The paper is here (ungated). The ideas.repec entry is here. I believe that this (1999) was an early version of the same. The authors are Simon P. Anderson [Ideas, Virginia] , Jacob K. Goeree [Ideas, CalTech] and Charles A. Holt [Ideas, Virginia]. The full reference is:

Anderson, Simon P.; Goeree, Jacob K. and Holt, Charles A., “Noisy Directional Learning and the Logit Equilibrium.”

Scandinavian Journal of Economics, Special Issue in Honor of Reinhard Selten, 2004, 106(3), pp. 581-602, September 2004

The abstract:

We specify a dynamic model in which agents adjust their decisions toward higher payoffs, subject to normal error. This process generates a probability distribution of players’ decisions that evolves over time according to the Fokker–Planck equation. The dynamic process is stable for all potential games, a class of payoff structures that includes several widely studied games. In equilibrium, the distributions that determine expected payoffs correspond to the distributions that arise from the logit function applied to those expected payoffs. This ‘‘logit equilibrium’’ forms a stochastic generalization of the Nash equilibrium and provides a possible explanation of anomalous laboratory data.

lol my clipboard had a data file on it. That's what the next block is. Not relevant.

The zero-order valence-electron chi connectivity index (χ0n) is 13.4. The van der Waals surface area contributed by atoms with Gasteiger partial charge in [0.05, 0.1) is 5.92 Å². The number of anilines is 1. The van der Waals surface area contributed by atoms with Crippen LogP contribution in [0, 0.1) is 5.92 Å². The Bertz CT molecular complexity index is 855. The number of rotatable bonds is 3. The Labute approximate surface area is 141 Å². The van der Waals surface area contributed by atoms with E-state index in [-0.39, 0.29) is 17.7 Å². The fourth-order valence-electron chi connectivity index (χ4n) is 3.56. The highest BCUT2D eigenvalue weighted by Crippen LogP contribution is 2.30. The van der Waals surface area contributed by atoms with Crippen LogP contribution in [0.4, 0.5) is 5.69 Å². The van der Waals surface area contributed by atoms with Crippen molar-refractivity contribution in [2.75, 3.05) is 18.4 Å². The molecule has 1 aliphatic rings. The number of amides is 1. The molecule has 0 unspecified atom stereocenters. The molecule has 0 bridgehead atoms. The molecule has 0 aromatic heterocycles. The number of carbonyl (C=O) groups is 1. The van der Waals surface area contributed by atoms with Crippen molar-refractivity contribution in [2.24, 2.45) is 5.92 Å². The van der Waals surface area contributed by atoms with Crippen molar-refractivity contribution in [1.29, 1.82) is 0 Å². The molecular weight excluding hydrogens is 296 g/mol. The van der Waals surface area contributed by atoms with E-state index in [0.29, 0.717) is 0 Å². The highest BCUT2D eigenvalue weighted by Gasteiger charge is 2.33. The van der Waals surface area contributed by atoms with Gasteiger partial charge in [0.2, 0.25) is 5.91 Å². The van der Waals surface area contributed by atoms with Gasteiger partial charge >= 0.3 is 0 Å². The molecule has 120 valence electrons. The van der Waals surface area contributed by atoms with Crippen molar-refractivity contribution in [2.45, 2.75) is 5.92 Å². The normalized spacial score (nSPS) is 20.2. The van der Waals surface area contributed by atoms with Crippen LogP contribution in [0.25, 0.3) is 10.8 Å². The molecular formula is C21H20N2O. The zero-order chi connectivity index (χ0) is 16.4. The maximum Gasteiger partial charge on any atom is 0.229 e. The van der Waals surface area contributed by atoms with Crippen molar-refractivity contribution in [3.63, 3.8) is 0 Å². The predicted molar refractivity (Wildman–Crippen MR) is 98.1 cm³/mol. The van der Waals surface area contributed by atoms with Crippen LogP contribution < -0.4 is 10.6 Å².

This is a model of bounded rationality inspired, in part, by experimental results. It provides a stochastic equilibrium (i.e. a distribution over choices) that need not coincide with, nor even be centred around, the Nash equilibrium. The summary is below the fold.

Continue reading ‘Article Summary: Noisy Directional Learning and the Logit Equilibrium’